Paul blocks Senate vote on House-passed Syria resolution

Sen. Rand PaulRandal (Rand) Howard PaulTrump urges GOP to vote against bill reauthorizing surveillance powers Sunday shows preview: States begin to reopen even as some areas in US see case counts increase Congress headed toward unemployment showdown MORE (R-Ky.) blocked an effort to bring a House-passed resolution formally breaking with President TrumpDonald John TrumpJustice says it will recommend Trump veto FISA bill Fauci: Nominating conventions may be able to go on as planned Poll: Biden leads Trump by 11 points nationally MORE’s Syria strategy up for a vote.

Senate Minority Leader Charles SchumerCharles (Chuck) Ellis SchumerThe Democrats' out-party advantage in 2020 Democratic leaders say Trump testing strategy is 'to deny the truth' about lack of supplies Trump slams Sessions: 'You had no courage & ruined many lives' MORE (D-N.Y.) tried to get consent Thursday to bring up the resolution, arguing that “we’re in real trouble."

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“The most important thing we can do right now is send President Trump a message that Congress, the vast majority of Democrats and Republicans, demand he reverse course,” Schumer said. 

The resolution passed the House on Wednesday by a wide margin in 354-60 vote. All 60 votes against the resolution came from Republicans. 
 
Under Senate rules any one senator can try to set up a vote on a bill. But because that requires unanimous consent, any one senator can block it.
  
Paul, a libertarian-leaning GOP senator, objected to Schumer's request for a vote, arguing that he was trying to sidestep the Constitution. 
 
"He should come to the floor and say that we are ready to declare war. We are ready to authorize force, and we are going to stick our troops in the middle of this messy, messy, five-sided civil war where we would be ostensibly opposed to the Turkish government that has made an incursion," Paul argued. 
 
Paul argued that the House-passed resolution would also do "nothing to fix the problem" and said he was offering a countering proposal that would also stop arms sales to Turkey.
 
The resolution — sponsored by Reps. Eliot EngelEliot Lance EngelHouse chairman slams Pompeo for suggesting US could 'disconnect' from Australia over China deal Open Skies withdrawal throws nuclear treaty into question The Memo: Trump agenda rolls on amid pandemic MORE (D-N.Y.) and Michael McCaulMichael Thomas McCaulThe Hill's Coronavirus Report: Mastercard CEO Ajay Banga says supporting small business single most important thing we should do now; Teva's Brendan O'Grady says U.S. should stockpile strategic reserve in drugs like Strategic Oil Reserve House GOP to launch China probes beyond COVID-19 Trump administration preparing to require that some essential drugs be made in US: report MORE (R-Texas) in the House and Sens. Bob MenendezRobert (Bob) MenendezSenate panel approves Trump nominee under investigation Hillicon Valley: Trump threatens Michigan, Nevada over mail-in voting | Officials call for broadband expansion during pandemic | Democrats call for investigation into Uber-Grubhub deal Senate chairman schedules vote on Trump nominee under investigation MORE (D-N.J.) and Todd YoungTodd Christopher YoungSave wildlife, save ourselves Bipartisan senators seek funding for pork producers forced to euthanize livestock The Hill's Coronavirus Report: Rep. Hurd says China engaged in global disinformation campaign; US unemployment highest since Great Depression MORE (R-Ind.) in the Senate — "opposes the decision to end certain United States efforts to prevent Turkish military operations against Syrian Kurdish forces in Northeast Syria."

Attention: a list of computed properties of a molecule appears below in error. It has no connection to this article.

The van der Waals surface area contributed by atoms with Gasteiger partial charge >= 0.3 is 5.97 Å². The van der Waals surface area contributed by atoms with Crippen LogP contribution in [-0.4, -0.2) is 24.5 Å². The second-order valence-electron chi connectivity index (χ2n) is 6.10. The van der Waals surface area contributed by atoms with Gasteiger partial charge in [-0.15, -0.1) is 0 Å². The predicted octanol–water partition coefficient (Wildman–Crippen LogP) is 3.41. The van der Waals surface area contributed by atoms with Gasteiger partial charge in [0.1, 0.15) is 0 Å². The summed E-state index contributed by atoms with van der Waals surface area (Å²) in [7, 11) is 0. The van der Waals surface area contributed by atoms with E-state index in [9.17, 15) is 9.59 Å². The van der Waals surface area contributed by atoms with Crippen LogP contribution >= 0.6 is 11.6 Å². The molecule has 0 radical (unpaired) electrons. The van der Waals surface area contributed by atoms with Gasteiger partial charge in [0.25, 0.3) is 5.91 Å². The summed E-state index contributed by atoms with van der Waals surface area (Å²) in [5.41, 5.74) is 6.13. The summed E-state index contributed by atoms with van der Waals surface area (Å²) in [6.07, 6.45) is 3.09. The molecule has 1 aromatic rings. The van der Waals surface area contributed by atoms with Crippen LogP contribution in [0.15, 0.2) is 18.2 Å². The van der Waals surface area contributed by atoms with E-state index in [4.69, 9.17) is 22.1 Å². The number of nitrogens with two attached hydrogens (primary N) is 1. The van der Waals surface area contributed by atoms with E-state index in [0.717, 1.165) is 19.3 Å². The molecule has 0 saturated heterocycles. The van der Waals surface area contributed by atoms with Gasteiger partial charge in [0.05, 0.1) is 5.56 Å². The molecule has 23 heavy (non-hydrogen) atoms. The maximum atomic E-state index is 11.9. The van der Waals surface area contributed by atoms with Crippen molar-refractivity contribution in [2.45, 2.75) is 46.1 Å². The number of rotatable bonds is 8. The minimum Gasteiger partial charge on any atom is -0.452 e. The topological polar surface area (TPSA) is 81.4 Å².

It also calls on Turkey to end its military action, calls on the United States to protect the Kurds and calls on the White House "to present a clear and specific plan for the enduring defeat of ISIS."
 
Schumer added on Thursday that he will try again to pass the resolution and argued that Paul's decision could risk American lives. 
 
"I think that's a horrible decision. I think it could well risk the lives of Americans down the road," he said. "I think it will certainly risk the lives of many more Kurds who are our allies."